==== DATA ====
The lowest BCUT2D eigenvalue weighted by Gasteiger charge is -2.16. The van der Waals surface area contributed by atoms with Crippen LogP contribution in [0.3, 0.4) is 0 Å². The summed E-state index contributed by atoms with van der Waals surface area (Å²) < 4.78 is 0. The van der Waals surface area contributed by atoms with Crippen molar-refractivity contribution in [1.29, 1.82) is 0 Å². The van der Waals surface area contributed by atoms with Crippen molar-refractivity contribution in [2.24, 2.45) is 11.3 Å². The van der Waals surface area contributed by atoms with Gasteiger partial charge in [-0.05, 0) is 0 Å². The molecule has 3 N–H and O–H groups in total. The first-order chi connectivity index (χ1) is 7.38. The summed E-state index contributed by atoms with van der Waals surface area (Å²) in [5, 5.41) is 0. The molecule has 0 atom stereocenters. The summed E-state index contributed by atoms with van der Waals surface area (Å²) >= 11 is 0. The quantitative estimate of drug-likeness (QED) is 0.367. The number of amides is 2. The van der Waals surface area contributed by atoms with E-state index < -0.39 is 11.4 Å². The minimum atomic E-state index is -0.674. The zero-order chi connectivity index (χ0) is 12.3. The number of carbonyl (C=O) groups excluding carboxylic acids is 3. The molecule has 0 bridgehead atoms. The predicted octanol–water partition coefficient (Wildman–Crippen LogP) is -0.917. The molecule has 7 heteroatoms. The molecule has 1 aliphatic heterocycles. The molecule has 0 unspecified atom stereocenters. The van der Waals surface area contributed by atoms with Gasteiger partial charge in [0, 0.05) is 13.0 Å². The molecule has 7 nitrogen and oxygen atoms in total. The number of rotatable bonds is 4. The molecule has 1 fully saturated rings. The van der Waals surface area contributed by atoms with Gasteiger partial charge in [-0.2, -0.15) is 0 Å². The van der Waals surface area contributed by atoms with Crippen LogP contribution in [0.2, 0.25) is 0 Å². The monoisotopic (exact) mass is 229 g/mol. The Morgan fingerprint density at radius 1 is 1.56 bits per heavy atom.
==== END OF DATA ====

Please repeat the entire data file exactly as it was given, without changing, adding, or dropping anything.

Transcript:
The lowest BCUT2D eigenvalue weighted by Gasteiger charge is -2.16. The van der Waals surface area contributed by atoms with Crippen LogP contribution in [0.3, 0.4) is 0 Å². The summed E-state index contributed by atoms with van der Waals surface area (Å²) < 4.78 is 0. The van der Waals surface area contributed by atoms with Crippen molar-refractivity contribution in [1.29, 1.82) is 0 Å². The van der Waals surface area contributed by atoms with Crippen molar-refractivity contribution in [2.24, 2.45) is 11.3 Å². The van der Waals surface area contributed by atoms with Gasteiger partial charge in [-0.05, 0) is 0 Å². The molecule has 3 N–H and O–H groups in total. The first-order chi connectivity index (χ1) is 7.38. The summed E-state index contributed by atoms with van der Waals surface area (Å²) in [5, 5.41) is 0. The molecule has 0 atom stereocenters. The summed E-state index contributed by atoms with van der Waals surface area (Å²) >= 11 is 0. The quantitative estimate of drug-likeness (QED) is 0.367. The number of amides is 2. The van der Waals surface area contributed by atoms with E-state index < -0.39 is 11.4 Å². The minimum atomic E-state index is -0.674. The zero-order chi connectivity index (χ0) is 12.3. The number of carbonyl (C=O) groups excluding carboxylic acids is 3. The molecule has 0 bridgehead atoms. The predicted octanol–water partition coefficient (Wildman–Crippen LogP) is -0.917. The molecule has 7 heteroatoms. The molecule has 1 aliphatic heterocycles. The molecule has 0 unspecified atom stereocenters. The van der Waals surface area contributed by atoms with Gasteiger partial charge in [0, 0.05) is 13.0 Å². The molecule has 7 nitrogen and oxygen atoms in total. The number of rotatable bonds is 4. The molecule has 1 fully saturated rings. The van der Waals surface area contributed by atoms with Gasteiger partial charge in [-0.2, -0.15) is 0 Å². The van der Waals surface area contributed by atoms with Crippen LogP contribution in [0.2, 0.25) is 0 Å². The monoisotopic (exact) mass is 229 g/mol. The Morgan fingerprint density at radius 1 is 1.56 bits per heavy atom.